What Is the Whispering Gallery of St Paul’s Cathedral?
The whispering gallery is one of the most famous features of Sir Christopher Wren’s great master piece, St. Paul’s Cathedral in London. It is the place where whispering-gallery waves were first discovered by Lord Rayleigh c. 1878. If you speak in this gallery, which runs round the inside of the great dome, the sound waves of your voice will be carried round to the opposite side of the gallery because the waves are prevented from going outwards by the stones lining the circular wall.
The great dome of St. Paul’s is really two domes – an outer dome with a diameter of 148 feet and an inner dome with a diameter of 103 feet. A hollow cone of brick work between them supports a steeple – like structure in six diminishing stages culminating in the ball and cross. The top of the cross is 404 feet above the ground.
St. Paul’s has been acclaimed as the most magnificent domed building of the Renaissance period. It replaced the Norman Cathedral which was destroyed in the Great Fire of London in 1666, and whose tower and spire were 124 feet higher than the present building.
The foundation stone of the new St. Paul’s was laid in 1675 and 35 years later the final stone of the cupola was put into position. Great craftsmen were employed on the interior decoration. Francis Bird carved the Conversion of St. Paul over the great pediment. Grinling Gibbons, one of England’s and the world’s finest woodcarvers, worked on the choir stalls, and the wrought iron work was done by Jean Tijou, the renowned ironsmith.
During the Second World War, St. Paul’s was hit three times by bombs, the most serious damage being the destruction of the high altar on the night of October 10, 1940. The new high altar was dedicated as a British Commonwealth war memorial in May, 1958.
The tombs of many famous men – Nelson, Wellington, Roberts, Jellicoe and Beatty – are either in the Cathedral or in the crypt beneath. Wren, too, is buried there, and his epitaph is inscribed in Latin over the north door. It is Si monumentum requiris, circumspice – if you seek his memorial, look around you.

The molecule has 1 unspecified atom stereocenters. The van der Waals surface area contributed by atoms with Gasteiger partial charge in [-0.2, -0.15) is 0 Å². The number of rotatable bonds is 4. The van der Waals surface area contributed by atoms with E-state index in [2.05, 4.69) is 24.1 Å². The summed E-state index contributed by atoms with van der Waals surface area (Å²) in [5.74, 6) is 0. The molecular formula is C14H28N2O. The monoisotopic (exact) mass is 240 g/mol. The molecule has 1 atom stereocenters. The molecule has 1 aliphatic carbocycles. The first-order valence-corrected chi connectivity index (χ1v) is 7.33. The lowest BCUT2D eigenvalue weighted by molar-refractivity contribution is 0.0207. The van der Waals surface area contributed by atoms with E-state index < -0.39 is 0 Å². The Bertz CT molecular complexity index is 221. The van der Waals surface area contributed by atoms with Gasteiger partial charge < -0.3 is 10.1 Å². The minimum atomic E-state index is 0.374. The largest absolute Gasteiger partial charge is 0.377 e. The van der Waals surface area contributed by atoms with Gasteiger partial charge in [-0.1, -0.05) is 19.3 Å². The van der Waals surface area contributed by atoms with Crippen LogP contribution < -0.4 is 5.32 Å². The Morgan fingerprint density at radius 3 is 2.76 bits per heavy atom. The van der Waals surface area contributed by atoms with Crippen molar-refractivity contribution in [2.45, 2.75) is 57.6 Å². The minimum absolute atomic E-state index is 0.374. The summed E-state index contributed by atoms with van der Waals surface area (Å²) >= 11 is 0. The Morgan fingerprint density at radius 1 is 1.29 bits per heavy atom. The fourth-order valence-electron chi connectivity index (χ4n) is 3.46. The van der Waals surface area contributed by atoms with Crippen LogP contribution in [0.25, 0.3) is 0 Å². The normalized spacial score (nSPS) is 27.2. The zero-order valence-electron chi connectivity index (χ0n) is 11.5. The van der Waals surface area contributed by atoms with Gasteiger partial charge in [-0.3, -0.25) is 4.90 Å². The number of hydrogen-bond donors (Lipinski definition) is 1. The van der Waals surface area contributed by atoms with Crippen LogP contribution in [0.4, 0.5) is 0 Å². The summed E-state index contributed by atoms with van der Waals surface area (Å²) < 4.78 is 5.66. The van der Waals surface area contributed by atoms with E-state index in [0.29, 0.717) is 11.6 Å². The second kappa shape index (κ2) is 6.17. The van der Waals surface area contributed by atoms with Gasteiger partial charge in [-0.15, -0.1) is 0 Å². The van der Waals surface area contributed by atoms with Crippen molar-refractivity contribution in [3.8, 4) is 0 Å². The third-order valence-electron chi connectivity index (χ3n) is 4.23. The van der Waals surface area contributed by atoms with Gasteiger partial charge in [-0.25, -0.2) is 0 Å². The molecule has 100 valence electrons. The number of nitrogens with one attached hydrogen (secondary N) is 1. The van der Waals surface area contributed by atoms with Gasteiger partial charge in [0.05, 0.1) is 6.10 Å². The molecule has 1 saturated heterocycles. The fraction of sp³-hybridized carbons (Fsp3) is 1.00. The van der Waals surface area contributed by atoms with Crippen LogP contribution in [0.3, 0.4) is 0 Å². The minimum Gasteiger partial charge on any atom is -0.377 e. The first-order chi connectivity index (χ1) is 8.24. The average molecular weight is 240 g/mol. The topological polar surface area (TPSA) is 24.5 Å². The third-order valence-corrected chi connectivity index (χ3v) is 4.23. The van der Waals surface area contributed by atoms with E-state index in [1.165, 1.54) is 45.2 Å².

How Does Sound Travels Around the Whispering Gallery of St Paul’s Cathedral?
A whispering gallery is most simply constructed in the form of a circular wall, and allows whispered communication from any part of the internal side of the circumference to any other part. The sound is carried by waves, known as whispering-gallery waves, which travel around the circumference clinging to the walls, an effect that was discovered in the whispering gallery of St Paul’s Cathedral in London.
The extent to which the sound travels at St Paul’s can also be judged by clapping in the gallery, which produces four echoes. Other historical examples are the Gol Gumbaz mausoleum in Bijapur and the Echo Wall of the Temple of Heaven in Beijing. A hemispherical enclosure will also guide whispering gallery waves. The waves carry the words so that others will be able to hear them from the opposite side of the gallery.
The gallery may also be in the form of an ellipse or ellipsoid, with an accessible point at each focus. In this case, when a visitor stands at one focus and whispers, the line of sound emanating from this focus reflects directly to the focus at the other end of the gallery, where the whispers may be heard.
In a similar way, two large concave parabolic dishes, serving as acoustic mirrors, may be erected facing each other in a room or outdoors to serve as a whispering gallery, a common feature of science museums. Egg-shaped galleries, such as the Golghar Granary at Bankipore, and irregularly shaped smooth-walled galleries in the form of caves, such as the Ear of Dionysius in Syracuse, also exist.